Happy Thanksgiving! This is hands-down my favorite US holiday. It hasn't always been my favorite holiday -- when I was a kid, it ranked #5 after Christmas, Halloween, Easter, and Independence Day - so this is a relatively recent thing.
When I was growing up, Thanksgiving was relatively low-key at my house. Meaning: we didn't have huge numbers of family or friends over. It was usually just the four of us, sometimes with my maternal grandparents, or a special uncle and aunt. Mom would always cook the traditional turkey meal, sometimes along with low-country Carolina food - fresh fish and shrimp (which would be deep-fried Calabash-style) and roasted oysters (fresh from the beach, shells caked with salty mud -- Dad would have to spray them with the garden hose before Mom would let them in the house!) We'd take long walks on the farm, watch the Macy's Thanksgiving Day Parade and football (I was a Dallas Cowboys fan back then), and sometimes we'd get the shotguns out and do some target shooting. I was particularly adept with the .12 gauge, even though my shoulder would always be blue for two days afterward. :-)
Flashforward thirty-some years. I'm all grown up, and living five hundred miles away. I'd like to go "home" for Thanksgiving, but it doesn't make much sense, given the distance and given the proximity of this holiday to Christmas, when I'll make the trek anyway. For the past several years, I've cooked the Thanksgiving meal all by myself, and served anywhere from three to nine people. In terms of my cooking, last year was probably the best so far. The Indiana free-range turkey was perfectly roasted and the sides were all amazing. We spent the day eating, watching the National Dog Show, and playing Rock Band on the Wii. It was a very simple but totally cool day.
This year on a whim, I decided not to cook. Instead, we drove down to Story, Indiana - in Brown County - and had a late afternoon meal. We'd never been there before, so the trip in itself was an adventure (we saw dozens of deer grazing in the recently-harvested corn fields). The Story Inn - "inconveniently located since 1851" - is an institution in south central Indiana. For one thing, it's supposedly haunted by The Blue Lady. We didn't see her, but the iPhone's Ghost Radar was going crazy when we were dining in the Old Mill room.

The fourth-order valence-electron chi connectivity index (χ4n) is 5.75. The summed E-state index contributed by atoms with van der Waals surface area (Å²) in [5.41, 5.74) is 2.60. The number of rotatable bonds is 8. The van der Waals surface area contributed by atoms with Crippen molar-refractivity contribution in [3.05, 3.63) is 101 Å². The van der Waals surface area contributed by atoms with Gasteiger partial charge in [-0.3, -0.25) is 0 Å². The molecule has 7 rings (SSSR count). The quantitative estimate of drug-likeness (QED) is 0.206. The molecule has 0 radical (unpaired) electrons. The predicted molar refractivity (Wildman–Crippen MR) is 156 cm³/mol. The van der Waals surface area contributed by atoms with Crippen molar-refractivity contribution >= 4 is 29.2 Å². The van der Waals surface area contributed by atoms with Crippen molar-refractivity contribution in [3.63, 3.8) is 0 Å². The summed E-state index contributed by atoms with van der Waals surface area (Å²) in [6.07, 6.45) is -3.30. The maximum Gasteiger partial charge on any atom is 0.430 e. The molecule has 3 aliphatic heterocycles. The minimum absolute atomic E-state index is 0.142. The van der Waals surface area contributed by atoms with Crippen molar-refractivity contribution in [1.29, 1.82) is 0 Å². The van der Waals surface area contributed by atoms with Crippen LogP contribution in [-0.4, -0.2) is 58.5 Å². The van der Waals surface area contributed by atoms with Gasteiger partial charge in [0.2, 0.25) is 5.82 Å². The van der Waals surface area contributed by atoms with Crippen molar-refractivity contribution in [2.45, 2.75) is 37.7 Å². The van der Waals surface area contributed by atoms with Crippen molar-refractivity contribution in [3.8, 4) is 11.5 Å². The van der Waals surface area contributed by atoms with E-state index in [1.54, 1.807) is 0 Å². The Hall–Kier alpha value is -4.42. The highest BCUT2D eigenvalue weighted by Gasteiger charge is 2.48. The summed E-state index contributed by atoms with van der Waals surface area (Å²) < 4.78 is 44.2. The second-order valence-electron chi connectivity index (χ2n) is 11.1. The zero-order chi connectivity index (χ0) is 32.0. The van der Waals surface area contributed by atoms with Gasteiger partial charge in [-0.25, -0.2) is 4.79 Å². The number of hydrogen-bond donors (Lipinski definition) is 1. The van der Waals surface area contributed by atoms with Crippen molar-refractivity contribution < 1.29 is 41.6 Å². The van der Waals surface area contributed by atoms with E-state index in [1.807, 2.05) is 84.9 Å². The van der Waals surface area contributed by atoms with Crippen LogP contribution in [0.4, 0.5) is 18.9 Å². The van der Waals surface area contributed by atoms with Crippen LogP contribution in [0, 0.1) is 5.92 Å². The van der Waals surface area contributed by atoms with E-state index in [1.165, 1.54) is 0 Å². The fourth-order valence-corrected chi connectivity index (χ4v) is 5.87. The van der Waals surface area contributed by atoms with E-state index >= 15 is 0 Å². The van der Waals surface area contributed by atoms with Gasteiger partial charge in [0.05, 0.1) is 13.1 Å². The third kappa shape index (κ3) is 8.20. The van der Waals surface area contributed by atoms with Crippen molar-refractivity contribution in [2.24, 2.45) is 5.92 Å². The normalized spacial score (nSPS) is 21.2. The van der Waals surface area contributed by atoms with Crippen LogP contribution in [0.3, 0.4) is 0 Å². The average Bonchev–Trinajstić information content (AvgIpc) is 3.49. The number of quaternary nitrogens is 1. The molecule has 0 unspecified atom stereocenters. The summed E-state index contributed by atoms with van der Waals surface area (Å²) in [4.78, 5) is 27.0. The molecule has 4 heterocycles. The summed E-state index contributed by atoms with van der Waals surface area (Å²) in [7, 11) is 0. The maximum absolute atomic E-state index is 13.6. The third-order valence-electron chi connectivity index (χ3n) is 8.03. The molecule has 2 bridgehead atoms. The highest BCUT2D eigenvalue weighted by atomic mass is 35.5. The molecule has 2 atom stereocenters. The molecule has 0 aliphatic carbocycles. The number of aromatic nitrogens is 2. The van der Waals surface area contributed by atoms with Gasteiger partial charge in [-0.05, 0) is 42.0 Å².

The food was, um, not as great as my cooking, but pretty darn good. We started out with some fresh-out-of-the-oven sourdough bread and freshly made honey butter, followed by a cup of butternut squash soup topped with bacon. There were three entrees to choose from: 1) roasted Indiana turkey; 2) maple-glazed ham; or 3) prime rib. I got the turkey, Sandy got the ham, and her Mom got the prime rib. (Sandy won this round. Not that the turkey or prime rib were bad but the ham was AWESOME.) For sides, we got turkey stuffing, mashed golden potatoes and gravy, green beans, yams, and cranberry sauce. And then there was dessert. Again, we had a choice . . . and again we each chose something different between pumpkin pie, apple caramel pie, and pecan pie. AGAIN, Sandy chose the best - the apple caramel pie was to die for. We were so full, we practically needed someone to take us out in a wheelbarrow.
It was a good day . . . and another nice Thanksgiving. But it's not the food that makes it my favorite holiday. It's a combination of historical significance and the realization I have so much to be thankful for. I'm glad we have a Thanksgiving holiday. When you really think about it, we should be giving thanks everyday. Let's try it.